Women blockchain and cryptocurrency lawyers are stepping into practice leadership roles at a number of major law firms, defying expectations in two notoriously male-dominated fields, technology and law.
Women lead the blockchain practice groups in more than a half-dozen leading law firms, including Goodwin Procter, Morrison & Foerster, and McDermott Will & Emery.
That number could grow as newer female lawyers, including associates moving up the ranks, take interest in the burgeoning blockchain field.
Blockchain and cryptocurrency is still male-dominated, women lawyers say—which has sparked concerns about “boys’ club”-type behaviors, such as throwing industry conferences at strip clubs, for example. But the emergence of these technologies has given women a new opportunity to shine in Big Law, a chance many did not have in tech booms of decades past.
The world is different for women at law firms than it was during the Internet boom and dotcom bubble, when male lawyers were at the helm of the significant majority of tech-related law firm practice groups, said Judith Rinearson, who co-leads K&L Gates’s blockchain practice group.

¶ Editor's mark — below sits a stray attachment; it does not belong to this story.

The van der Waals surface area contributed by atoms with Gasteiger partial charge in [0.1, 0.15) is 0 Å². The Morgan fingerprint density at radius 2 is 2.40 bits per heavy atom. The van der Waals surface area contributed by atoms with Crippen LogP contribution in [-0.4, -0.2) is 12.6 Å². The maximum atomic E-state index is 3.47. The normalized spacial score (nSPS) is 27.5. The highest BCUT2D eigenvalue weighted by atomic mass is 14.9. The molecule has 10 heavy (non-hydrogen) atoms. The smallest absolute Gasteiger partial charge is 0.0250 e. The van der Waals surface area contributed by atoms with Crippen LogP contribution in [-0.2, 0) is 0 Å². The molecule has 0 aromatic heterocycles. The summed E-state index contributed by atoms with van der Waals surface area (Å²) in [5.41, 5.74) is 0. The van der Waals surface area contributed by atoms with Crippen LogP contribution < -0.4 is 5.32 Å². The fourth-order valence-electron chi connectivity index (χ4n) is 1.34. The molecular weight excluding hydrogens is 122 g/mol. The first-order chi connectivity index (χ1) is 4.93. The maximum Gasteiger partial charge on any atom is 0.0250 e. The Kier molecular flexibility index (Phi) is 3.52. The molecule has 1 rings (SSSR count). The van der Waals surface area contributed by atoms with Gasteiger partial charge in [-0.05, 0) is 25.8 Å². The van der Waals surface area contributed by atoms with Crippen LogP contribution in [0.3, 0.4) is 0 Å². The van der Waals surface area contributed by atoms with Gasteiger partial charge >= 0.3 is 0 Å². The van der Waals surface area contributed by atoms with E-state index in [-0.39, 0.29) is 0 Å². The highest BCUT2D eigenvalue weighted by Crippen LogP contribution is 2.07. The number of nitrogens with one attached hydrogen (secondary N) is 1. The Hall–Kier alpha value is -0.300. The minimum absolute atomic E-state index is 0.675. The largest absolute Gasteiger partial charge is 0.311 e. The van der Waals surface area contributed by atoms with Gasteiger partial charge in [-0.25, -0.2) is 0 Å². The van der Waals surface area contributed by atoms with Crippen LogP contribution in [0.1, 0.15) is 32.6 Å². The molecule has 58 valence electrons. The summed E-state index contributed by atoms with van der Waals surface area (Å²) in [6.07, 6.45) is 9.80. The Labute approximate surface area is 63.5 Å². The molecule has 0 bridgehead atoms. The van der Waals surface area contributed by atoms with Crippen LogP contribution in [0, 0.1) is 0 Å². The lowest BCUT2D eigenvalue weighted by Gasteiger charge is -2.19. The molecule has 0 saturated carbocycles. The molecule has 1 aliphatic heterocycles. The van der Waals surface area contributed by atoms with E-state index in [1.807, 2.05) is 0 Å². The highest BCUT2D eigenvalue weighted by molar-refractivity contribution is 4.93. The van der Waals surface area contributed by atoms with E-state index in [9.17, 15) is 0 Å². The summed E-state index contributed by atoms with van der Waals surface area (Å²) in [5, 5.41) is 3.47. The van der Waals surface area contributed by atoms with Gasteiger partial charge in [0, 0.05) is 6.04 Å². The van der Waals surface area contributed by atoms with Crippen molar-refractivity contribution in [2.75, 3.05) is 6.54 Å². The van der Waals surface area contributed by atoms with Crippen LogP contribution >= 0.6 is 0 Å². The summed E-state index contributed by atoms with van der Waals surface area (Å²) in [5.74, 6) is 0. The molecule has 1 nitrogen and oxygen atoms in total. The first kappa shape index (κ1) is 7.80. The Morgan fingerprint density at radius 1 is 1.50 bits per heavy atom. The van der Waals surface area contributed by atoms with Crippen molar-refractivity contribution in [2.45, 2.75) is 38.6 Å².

“We’re not about to wait for someone to tell us, it’s okay to come on in,” said Rinearson. When we saw blockchain coming down the pike, we jumped on it.”
Blockchain allows digital information to be distributed but not copied through the use of cryptography in decentralized and difficult to hack digital ledgers.
The technology was originally designed to serve as a ledger for Bitcoin and other digital currency transactions, but food suppliers, drug makers and other corporations have since adopted it for a variety of uses, including as digital supply chains that have unchangeable audit trails.
Michelle Gitlitz, global head of Crowell & Moring’s blockchain and digital assets practice, said one of several traits women who lead Big Law blockchain practices have in common is foresight.
Gitlitz and other practice group…